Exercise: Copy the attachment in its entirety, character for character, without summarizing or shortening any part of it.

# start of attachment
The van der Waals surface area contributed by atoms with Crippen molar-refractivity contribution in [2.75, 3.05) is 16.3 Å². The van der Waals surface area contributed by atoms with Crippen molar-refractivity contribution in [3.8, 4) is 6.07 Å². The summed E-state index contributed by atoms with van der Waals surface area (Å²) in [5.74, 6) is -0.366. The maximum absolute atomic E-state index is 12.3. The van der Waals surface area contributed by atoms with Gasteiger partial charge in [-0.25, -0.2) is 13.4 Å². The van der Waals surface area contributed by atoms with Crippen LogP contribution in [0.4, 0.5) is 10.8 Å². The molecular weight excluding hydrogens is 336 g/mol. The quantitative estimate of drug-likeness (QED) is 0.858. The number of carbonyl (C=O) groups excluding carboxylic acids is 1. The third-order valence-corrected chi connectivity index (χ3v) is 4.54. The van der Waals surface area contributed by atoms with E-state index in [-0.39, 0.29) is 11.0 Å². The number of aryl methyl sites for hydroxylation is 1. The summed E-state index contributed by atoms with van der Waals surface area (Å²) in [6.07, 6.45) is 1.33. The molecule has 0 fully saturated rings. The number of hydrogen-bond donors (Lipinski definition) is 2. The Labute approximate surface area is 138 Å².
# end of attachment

The van der Waals surface area contributed by atoms with Crippen molar-refractivity contribution in [2.75, 3.05) is 16.3 Å². The van der Waals surface area contributed by atoms with Crippen molar-refractivity contribution in [3.8, 4) is 6.07 Å². The summed E-state index contributed by atoms with van der Waals surface area (Å²) in [5.74, 6) is -0.366. The maximum absolute atomic E-state index is 12.3. The van der Waals surface area contributed by atoms with Gasteiger partial charge in [-0.25, -0.2) is 13.4 Å². The van der Waals surface area contributed by atoms with Crippen LogP contribution in [0.4, 0.5) is 10.8 Å². The molecular weight excluding hydrogens is 336 g/mol. The quantitative estimate of drug-likeness (QED) is 0.858. The number of carbonyl (C=O) groups excluding carboxylic acids is 1. The third-order valence-corrected chi connectivity index (χ3v) is 4.54. The van der Waals surface area contributed by atoms with E-state index in [-0.39, 0.29) is 11.0 Å². The number of aryl methyl sites for hydroxylation is 1. The summed E-state index contributed by atoms with van der Waals surface area (Å²) in [6.07, 6.45) is 1.33. The molecule has 0 fully saturated rings. The number of hydrogen-bond donors (Lipinski definition) is 2. The Labute approximate surface area is 138 Å².